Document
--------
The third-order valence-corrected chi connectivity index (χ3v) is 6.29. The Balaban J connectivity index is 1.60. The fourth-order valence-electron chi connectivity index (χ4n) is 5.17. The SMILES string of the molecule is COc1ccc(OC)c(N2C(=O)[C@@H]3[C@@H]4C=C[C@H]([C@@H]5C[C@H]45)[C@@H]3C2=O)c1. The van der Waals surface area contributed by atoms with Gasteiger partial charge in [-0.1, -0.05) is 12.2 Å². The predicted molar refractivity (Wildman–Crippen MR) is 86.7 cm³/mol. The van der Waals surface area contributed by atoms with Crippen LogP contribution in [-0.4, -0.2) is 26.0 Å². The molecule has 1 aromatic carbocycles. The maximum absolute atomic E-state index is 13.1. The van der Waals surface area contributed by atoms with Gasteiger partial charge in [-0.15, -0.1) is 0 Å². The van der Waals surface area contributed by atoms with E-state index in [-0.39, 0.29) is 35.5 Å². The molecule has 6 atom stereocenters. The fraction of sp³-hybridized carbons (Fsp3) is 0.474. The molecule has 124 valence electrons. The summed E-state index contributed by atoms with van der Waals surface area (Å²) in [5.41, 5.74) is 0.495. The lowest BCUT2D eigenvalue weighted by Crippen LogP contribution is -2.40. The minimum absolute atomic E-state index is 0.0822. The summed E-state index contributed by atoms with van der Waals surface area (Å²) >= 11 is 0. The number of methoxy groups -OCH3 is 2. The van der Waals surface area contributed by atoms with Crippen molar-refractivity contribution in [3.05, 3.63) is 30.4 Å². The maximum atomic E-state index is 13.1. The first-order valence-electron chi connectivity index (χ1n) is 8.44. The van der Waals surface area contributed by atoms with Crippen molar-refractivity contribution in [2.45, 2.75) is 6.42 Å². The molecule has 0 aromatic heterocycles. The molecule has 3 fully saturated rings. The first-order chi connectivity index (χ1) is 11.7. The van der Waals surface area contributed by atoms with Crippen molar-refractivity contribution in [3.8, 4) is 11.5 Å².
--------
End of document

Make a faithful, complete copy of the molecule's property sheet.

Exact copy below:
The third-order valence-corrected chi connectivity index (χ3v) is 6.29. The Balaban J connectivity index is 1.60. The fourth-order valence-electron chi connectivity index (χ4n) is 5.17. The SMILES string of the molecule is COc1ccc(OC)c(N2C(=O)[C@@H]3[C@@H]4C=C[C@H]([C@@H]5C[C@H]45)[C@@H]3C2=O)c1. The van der Waals surface area contributed by atoms with Gasteiger partial charge in [-0.1, -0.05) is 12.2 Å². The predicted molar refractivity (Wildman–Crippen MR) is 86.7 cm³/mol. The van der Waals surface area contributed by atoms with Crippen LogP contribution in [-0.4, -0.2) is 26.0 Å². The molecule has 1 aromatic carbocycles. The maximum absolute atomic E-state index is 13.1. The van der Waals surface area contributed by atoms with Gasteiger partial charge in [-0.15, -0.1) is 0 Å². The van der Waals surface area contributed by atoms with E-state index in [-0.39, 0.29) is 35.5 Å². The molecule has 6 atom stereocenters. The fraction of sp³-hybridized carbons (Fsp3) is 0.474. The molecule has 124 valence electrons. The summed E-state index contributed by atoms with van der Waals surface area (Å²) in [5.41, 5.74) is 0.495. The lowest BCUT2D eigenvalue weighted by Crippen LogP contribution is -2.40. The minimum absolute atomic E-state index is 0.0822. The summed E-state index contributed by atoms with van der Waals surface area (Å²) >= 11 is 0. The number of methoxy groups -OCH3 is 2. The van der Waals surface area contributed by atoms with Crippen molar-refractivity contribution in [3.05, 3.63) is 30.4 Å². The maximum atomic E-state index is 13.1. The first-order valence-electron chi connectivity index (χ1n) is 8.44. The van der Waals surface area contributed by atoms with Crippen molar-refractivity contribution in [2.45, 2.75) is 6.42 Å². The molecule has 0 aromatic heterocycles. The molecule has 3 fully saturated rings. The first-order chi connectivity index (χ1) is 11.7. The van der Waals surface area contributed by atoms with Crippen molar-refractivity contribution in [3.8, 4) is 11.5 Å².